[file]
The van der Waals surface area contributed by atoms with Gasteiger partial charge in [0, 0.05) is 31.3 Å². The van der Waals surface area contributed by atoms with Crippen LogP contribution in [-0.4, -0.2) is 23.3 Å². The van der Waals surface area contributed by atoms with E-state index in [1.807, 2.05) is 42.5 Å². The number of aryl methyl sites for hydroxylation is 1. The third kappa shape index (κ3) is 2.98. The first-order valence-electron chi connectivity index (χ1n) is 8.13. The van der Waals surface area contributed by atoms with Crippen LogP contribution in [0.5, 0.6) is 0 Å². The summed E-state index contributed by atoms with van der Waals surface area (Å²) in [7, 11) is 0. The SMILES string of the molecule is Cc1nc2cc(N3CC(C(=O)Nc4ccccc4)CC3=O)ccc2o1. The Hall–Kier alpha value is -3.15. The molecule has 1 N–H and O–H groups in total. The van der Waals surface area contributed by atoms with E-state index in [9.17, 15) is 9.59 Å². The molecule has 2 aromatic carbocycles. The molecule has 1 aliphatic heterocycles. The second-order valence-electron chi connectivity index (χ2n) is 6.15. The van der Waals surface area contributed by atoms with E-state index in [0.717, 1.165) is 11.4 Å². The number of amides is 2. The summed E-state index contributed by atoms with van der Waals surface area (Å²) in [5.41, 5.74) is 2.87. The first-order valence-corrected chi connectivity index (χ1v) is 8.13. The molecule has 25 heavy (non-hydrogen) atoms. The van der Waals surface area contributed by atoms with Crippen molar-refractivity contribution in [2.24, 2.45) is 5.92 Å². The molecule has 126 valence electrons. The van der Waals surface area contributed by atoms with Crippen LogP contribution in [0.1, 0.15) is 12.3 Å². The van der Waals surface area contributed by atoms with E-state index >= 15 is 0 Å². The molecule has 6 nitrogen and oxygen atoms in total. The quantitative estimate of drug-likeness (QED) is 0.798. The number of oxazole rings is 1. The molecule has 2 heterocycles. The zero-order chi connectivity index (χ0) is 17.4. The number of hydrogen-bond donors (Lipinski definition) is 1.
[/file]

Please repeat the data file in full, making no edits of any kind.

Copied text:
The van der Waals surface area contributed by atoms with Gasteiger partial charge in [0, 0.05) is 31.3 Å². The van der Waals surface area contributed by atoms with Crippen LogP contribution in [-0.4, -0.2) is 23.3 Å². The van der Waals surface area contributed by atoms with E-state index in [1.807, 2.05) is 42.5 Å². The number of aryl methyl sites for hydroxylation is 1. The third kappa shape index (κ3) is 2.98. The first-order valence-electron chi connectivity index (χ1n) is 8.13. The van der Waals surface area contributed by atoms with Crippen LogP contribution in [0.5, 0.6) is 0 Å². The summed E-state index contributed by atoms with van der Waals surface area (Å²) in [7, 11) is 0. The SMILES string of the molecule is Cc1nc2cc(N3CC(C(=O)Nc4ccccc4)CC3=O)ccc2o1. The Hall–Kier alpha value is -3.15. The molecule has 1 N–H and O–H groups in total. The van der Waals surface area contributed by atoms with E-state index in [9.17, 15) is 9.59 Å². The molecule has 2 aromatic carbocycles. The molecule has 1 aliphatic heterocycles. The second-order valence-electron chi connectivity index (χ2n) is 6.15. The van der Waals surface area contributed by atoms with E-state index in [0.717, 1.165) is 11.4 Å². The number of amides is 2. The summed E-state index contributed by atoms with van der Waals surface area (Å²) in [5.41, 5.74) is 2.87. The first-order valence-corrected chi connectivity index (χ1v) is 8.13. The molecule has 25 heavy (non-hydrogen) atoms. The van der Waals surface area contributed by atoms with Crippen molar-refractivity contribution in [2.24, 2.45) is 5.92 Å². The molecule has 126 valence electrons. The van der Waals surface area contributed by atoms with Crippen LogP contribution in [0.1, 0.15) is 12.3 Å². The van der Waals surface area contributed by atoms with E-state index >= 15 is 0 Å². The molecule has 6 nitrogen and oxygen atoms in total. The quantitative estimate of drug-likeness (QED) is 0.798. The number of oxazole rings is 1. The molecule has 2 heterocycles. The zero-order chi connectivity index (χ0) is 17.4. The number of hydrogen-bond donors (Lipinski definition) is 1.